The garden roof atop Chicago’s City Hall was one of the first in the city, using more than 100 species of plants, arranged by blooming time and color. The city now has nearly 3 million sq. ft. of green roofing
The “green building” movement is affecting every segment of the construction industry, and waterproofing is no exception. One of the most visible areas affected by the movement is commercial roofing, where rooftops are literally being built green with living plants.
Obviously, these “vegetative roofs” present significant challenges to designers and contractors. The weight of the soil, lack of run-off, root penetration issues, and other factors make them more complex than a typical built-up roof. The lack of construction standards also presents a challenge.
But contactors and designers who know how to overcome these challenges enjoy a host of opportunities. A few states and municipalities offer financial incentives or subsidies specifically for green roofs, and many more offer financial support in conjunction with LEED or other green building programs.
Chicago offers the most incentives, and contractors there have installed more 2.5 million sq. ft. of green roofs in the last 10 years.
Mayor Richard Daley, in an interview with National Geographic, explained, “I thought, with all the flat roofs in Chicago, you could reclaim thousands of acres for the environment and also help buildings with heating and cooling and controlling rainwater going into the sewer system.”
This fall, the city rolled out yet another incentive program, offering $100,000 in grant money to install green roofs on residential buildings and schools.
This 10-acre green roof on Ford
Motor Company plant is the largest in
the world. It also reduced construction costs.
Even without government incentives, green roofs have significant advantages, which might explain why they are… (ahem) growing so quickly. According to GreenRoofs.com, the number of green roofs built every year is growing 80% per year.
While they cost up to twice as much to install as conventional roofs, advocates say green roofs pay for themselves in several ways.
Durability: Green roofs typically last longer than conventional ones. A conventional roof might last 20 years, while a green roof will survive 40 to 50 years. That’s because the plants and soil protect the waterproofing from ultraviolet rays and temperature fluctuations that cause cracks.
Energy Efficiency and Acoustical Comfort: The soil and plants on a green roof add insulation, increase energy efficiency, and absorb sound. Field studies in Ottawa, Canada, found that a 6-inch-thick green roof reduced heat gains by 95% and heat losses by 26%. The greenery also minimizes the heat island effect of the building.
This cross section of a typical green roof shows how the waterproofing, drainage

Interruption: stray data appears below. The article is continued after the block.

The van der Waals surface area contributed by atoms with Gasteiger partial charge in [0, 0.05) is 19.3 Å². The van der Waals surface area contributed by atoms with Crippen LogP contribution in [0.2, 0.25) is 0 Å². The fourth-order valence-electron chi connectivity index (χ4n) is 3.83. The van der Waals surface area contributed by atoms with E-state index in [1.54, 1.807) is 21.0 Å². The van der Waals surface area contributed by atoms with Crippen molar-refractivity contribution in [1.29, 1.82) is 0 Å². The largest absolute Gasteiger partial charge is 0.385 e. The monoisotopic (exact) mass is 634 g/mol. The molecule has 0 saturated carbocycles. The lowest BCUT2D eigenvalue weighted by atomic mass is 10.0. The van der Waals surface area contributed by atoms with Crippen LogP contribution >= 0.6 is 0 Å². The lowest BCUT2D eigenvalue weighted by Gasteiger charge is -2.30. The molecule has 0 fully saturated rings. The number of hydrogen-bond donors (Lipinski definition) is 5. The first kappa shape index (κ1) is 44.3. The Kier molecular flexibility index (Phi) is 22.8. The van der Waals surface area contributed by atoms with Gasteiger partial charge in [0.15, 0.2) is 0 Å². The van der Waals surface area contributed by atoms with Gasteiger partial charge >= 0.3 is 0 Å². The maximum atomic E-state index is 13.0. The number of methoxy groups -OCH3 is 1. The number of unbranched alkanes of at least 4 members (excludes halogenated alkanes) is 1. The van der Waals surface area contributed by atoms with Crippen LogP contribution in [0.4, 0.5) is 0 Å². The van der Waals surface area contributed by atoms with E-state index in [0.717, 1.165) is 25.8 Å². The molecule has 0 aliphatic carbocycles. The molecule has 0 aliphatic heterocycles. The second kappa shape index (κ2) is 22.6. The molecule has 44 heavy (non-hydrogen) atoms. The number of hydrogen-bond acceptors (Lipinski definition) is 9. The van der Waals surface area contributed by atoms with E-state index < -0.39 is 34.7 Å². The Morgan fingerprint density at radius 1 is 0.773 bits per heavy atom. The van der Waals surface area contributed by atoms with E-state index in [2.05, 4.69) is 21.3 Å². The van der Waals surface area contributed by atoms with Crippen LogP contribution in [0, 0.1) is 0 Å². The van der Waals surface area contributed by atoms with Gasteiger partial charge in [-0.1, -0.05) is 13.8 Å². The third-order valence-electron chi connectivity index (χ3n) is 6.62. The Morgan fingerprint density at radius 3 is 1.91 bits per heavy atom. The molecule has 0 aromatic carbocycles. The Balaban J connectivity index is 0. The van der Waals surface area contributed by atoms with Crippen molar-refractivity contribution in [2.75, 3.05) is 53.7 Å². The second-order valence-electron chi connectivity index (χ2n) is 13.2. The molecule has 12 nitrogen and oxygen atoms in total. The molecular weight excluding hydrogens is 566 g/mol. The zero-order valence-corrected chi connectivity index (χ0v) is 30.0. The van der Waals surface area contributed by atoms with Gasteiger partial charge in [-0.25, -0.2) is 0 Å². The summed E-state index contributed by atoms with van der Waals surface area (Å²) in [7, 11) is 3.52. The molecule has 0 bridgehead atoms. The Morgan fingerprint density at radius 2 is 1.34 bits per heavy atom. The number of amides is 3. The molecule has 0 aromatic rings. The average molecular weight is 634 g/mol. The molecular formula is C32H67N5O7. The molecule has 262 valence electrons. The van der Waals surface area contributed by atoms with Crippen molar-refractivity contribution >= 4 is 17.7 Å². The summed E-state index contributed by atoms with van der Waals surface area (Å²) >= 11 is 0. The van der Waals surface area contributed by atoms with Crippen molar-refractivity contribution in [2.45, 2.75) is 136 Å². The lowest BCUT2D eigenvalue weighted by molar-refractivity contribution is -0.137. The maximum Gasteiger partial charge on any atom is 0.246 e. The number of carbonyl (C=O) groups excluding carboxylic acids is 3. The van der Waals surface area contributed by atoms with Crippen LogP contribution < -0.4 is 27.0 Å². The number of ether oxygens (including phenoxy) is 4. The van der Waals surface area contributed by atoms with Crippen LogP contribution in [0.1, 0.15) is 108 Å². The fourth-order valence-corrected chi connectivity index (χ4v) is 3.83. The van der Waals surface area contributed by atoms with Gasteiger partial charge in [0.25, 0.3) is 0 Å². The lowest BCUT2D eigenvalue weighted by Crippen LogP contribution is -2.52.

and protection layers work together as
Stormwater Runoff: Another significant benefit is that green roofs reduce stormwater runoff significantly. Ford Motor Company eliminated the need for a $10 million stormwater handling system by installing a green roof on its truck manufacturing plant in Dearborn, Mich. The roof, which covers more than 10 acres, is the largest green roof in the world.
Occupant Wellbeing: Studies in Europe show that workers in green offices are happier, more productive, absent less often, and stay with the company longer. The building owners, in turn, are able to charge more for the space.
The Fairmount hotel in Vancouver, British Columbia, has a garden roof, and claims guests are willing to pay more for a stay because of it. It also saves them $25,000 a year by providing all the herbs for the hotel restaurant.
A green roof is built of at least a haft-dozen components. These include the structural roof (usually concrete), a waterproofing membrane, root barrier, drainage system, filter layer, a lightweight growing medium, and plants. Many designs also include rigid foam insulation and water retention capabilities.
Combining several functions into a single product is common. The Atlanta City Hall, for instance, uses J-Drain’s Green Roof System (GRS), which combines drainage, water retention, root barrier and soil filter fabric into a single product.
GRS is a 1" deep, dimpled drainage sheet, faced with a non-woven geotextile that functions as a root barrier and soil filter.
Installed with the dimples facing down, “the dimples create cups for water retention, which through evaporation or capillary action wicks up to where the soil is,” explains Janet Faust, greenroof product manager for the company. “If heavy precipitation saturates the soil, the moisture exits through the perforations in the drain mat to the waterproofing layer.”
Faust notes that even residential projects are starting to incorporate green roofs. The Southeast EcoManor in Atlanta, for instance, has a garden roof over the 3-car garage, easily accessible for the homeowner to enjoy.
She also says that GRS is compatible with nearly any waterproofing membrane, and that the company offers a variety of other products for any green roof application, based on soil depth, irrigation, and other factors.
One popular waterproofing membrane for green roofs is American Hydrotech’s 6125. It’s specifically adapted for green roofs, and doesn’t mind pooling water, says Dennis Yanez, marketing director for the company. The product comes in cakes, which are melted and applied directly over the concrete substrate with a squeegee.
Some green roof systems come ready-to-install with live, growing plants. Carlisle’s Green Grid (see diagram above) is one example, and was used to create the rooftop garden in this photo.
Hydrotech is unique in that it is one of the only companies that can single-source a green roof, from the waterproofing membrane to the soil mix and plants. “Owners appreciate a single source warranty for all components in a green roof,” says Yanez.
Carlisle Coatings’ 500-R is another option for the waterproofing course. According to Harold Hays, technical services coordinator for the company, Carlisle offers a wide array of waterproofing and drainage products suitable for green roofs, depending on the project’s specifications.